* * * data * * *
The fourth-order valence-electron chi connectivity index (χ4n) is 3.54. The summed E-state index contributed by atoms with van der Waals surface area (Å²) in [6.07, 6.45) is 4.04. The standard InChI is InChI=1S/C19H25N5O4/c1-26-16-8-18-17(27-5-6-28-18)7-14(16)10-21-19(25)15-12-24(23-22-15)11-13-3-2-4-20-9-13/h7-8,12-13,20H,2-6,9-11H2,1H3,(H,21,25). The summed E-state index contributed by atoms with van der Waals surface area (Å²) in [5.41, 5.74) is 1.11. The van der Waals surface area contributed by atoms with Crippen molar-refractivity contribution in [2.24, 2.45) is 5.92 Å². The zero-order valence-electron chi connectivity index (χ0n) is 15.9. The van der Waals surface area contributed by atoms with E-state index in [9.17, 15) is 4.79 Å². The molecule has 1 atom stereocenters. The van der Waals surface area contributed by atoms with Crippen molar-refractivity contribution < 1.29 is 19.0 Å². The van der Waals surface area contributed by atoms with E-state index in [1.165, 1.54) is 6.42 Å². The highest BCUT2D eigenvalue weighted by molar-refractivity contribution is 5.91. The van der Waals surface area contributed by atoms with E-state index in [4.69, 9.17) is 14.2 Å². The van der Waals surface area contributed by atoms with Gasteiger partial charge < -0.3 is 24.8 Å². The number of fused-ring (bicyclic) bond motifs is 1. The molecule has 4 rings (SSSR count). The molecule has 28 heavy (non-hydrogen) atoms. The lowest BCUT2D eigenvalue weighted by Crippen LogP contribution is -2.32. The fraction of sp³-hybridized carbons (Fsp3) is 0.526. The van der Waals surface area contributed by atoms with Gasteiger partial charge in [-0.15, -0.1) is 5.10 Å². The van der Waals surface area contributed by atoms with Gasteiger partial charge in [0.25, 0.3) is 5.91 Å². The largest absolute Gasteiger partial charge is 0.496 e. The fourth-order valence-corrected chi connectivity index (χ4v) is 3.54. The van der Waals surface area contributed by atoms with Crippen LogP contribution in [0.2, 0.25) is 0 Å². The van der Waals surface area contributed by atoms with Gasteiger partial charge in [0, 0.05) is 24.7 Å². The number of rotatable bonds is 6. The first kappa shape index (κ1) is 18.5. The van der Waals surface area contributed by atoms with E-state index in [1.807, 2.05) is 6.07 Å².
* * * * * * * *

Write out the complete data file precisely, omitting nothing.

The fourth-order valence-electron chi connectivity index (χ4n) is 3.54. The summed E-state index contributed by atoms with van der Waals surface area (Å²) in [6.07, 6.45) is 4.04. The standard InChI is InChI=1S/C19H25N5O4/c1-26-16-8-18-17(27-5-6-28-18)7-14(16)10-21-19(25)15-12-24(23-22-15)11-13-3-2-4-20-9-13/h7-8,12-13,20H,2-6,9-11H2,1H3,(H,21,25). The summed E-state index contributed by atoms with van der Waals surface area (Å²) in [5.41, 5.74) is 1.11. The van der Waals surface area contributed by atoms with Crippen molar-refractivity contribution in [2.24, 2.45) is 5.92 Å². The zero-order valence-electron chi connectivity index (χ0n) is 15.9. The van der Waals surface area contributed by atoms with E-state index in [9.17, 15) is 4.79 Å². The molecule has 1 atom stereocenters. The van der Waals surface area contributed by atoms with Crippen molar-refractivity contribution < 1.29 is 19.0 Å². The van der Waals surface area contributed by atoms with E-state index in [1.165, 1.54) is 6.42 Å². The highest BCUT2D eigenvalue weighted by molar-refractivity contribution is 5.91. The van der Waals surface area contributed by atoms with E-state index in [4.69, 9.17) is 14.2 Å². The van der Waals surface area contributed by atoms with Gasteiger partial charge < -0.3 is 24.8 Å². The number of fused-ring (bicyclic) bond motifs is 1. The molecule has 4 rings (SSSR count). The molecule has 28 heavy (non-hydrogen) atoms. The lowest BCUT2D eigenvalue weighted by Crippen LogP contribution is -2.32. The fraction of sp³-hybridized carbons (Fsp3) is 0.526. The van der Waals surface area contributed by atoms with Gasteiger partial charge in [-0.15, -0.1) is 5.10 Å². The van der Waals surface area contributed by atoms with Gasteiger partial charge in [0.25, 0.3) is 5.91 Å². The largest absolute Gasteiger partial charge is 0.496 e. The fourth-order valence-corrected chi connectivity index (χ4v) is 3.54. The van der Waals surface area contributed by atoms with Crippen LogP contribution in [0.2, 0.25) is 0 Å². The van der Waals surface area contributed by atoms with Gasteiger partial charge in [0, 0.05) is 24.7 Å². The number of rotatable bonds is 6. The first kappa shape index (κ1) is 18.5. The van der Waals surface area contributed by atoms with E-state index in [1.807, 2.05) is 6.07 Å².